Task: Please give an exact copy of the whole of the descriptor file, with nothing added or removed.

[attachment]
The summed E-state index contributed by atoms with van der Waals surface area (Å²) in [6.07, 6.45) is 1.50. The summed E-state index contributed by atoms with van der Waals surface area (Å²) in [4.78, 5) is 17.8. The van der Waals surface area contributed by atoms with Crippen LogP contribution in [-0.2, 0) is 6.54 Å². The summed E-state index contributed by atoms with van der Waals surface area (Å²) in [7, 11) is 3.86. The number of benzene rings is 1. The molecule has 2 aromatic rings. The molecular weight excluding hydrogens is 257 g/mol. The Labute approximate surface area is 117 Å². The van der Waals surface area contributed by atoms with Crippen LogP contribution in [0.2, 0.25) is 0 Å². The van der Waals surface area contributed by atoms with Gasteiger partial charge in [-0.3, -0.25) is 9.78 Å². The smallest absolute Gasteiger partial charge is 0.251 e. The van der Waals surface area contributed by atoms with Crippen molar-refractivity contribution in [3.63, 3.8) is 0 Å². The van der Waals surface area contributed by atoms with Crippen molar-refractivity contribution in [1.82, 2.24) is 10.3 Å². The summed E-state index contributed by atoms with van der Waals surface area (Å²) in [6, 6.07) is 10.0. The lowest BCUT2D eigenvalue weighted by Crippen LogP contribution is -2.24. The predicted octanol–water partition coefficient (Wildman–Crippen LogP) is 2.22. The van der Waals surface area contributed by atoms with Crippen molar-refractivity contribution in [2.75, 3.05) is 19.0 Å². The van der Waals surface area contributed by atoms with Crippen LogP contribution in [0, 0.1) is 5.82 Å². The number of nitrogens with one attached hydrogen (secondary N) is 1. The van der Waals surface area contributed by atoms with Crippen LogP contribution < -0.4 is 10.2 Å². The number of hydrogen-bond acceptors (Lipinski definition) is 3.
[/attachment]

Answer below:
The summed E-state index contributed by atoms with van der Waals surface area (Å²) in [6.07, 6.45) is 1.50. The summed E-state index contributed by atoms with van der Waals surface area (Å²) in [4.78, 5) is 17.8. The van der Waals surface area contributed by atoms with Crippen LogP contribution in [-0.2, 0) is 6.54 Å². The summed E-state index contributed by atoms with van der Waals surface area (Å²) in [7, 11) is 3.86. The number of benzene rings is 1. The molecule has 2 aromatic rings. The molecular weight excluding hydrogens is 257 g/mol. The Labute approximate surface area is 117 Å². The van der Waals surface area contributed by atoms with Crippen LogP contribution in [0.2, 0.25) is 0 Å². The van der Waals surface area contributed by atoms with Gasteiger partial charge in [-0.3, -0.25) is 9.78 Å². The smallest absolute Gasteiger partial charge is 0.251 e. The van der Waals surface area contributed by atoms with Crippen molar-refractivity contribution in [3.63, 3.8) is 0 Å². The van der Waals surface area contributed by atoms with Crippen molar-refractivity contribution in [1.82, 2.24) is 10.3 Å². The summed E-state index contributed by atoms with van der Waals surface area (Å²) in [6, 6.07) is 10.0. The lowest BCUT2D eigenvalue weighted by Crippen LogP contribution is -2.24. The predicted octanol–water partition coefficient (Wildman–Crippen LogP) is 2.22. The van der Waals surface area contributed by atoms with Crippen molar-refractivity contribution in [2.75, 3.05) is 19.0 Å². The van der Waals surface area contributed by atoms with Crippen LogP contribution in [0, 0.1) is 5.82 Å². The number of nitrogens with one attached hydrogen (secondary N) is 1. The van der Waals surface area contributed by atoms with Crippen LogP contribution < -0.4 is 10.2 Å². The number of hydrogen-bond acceptors (Lipinski definition) is 3.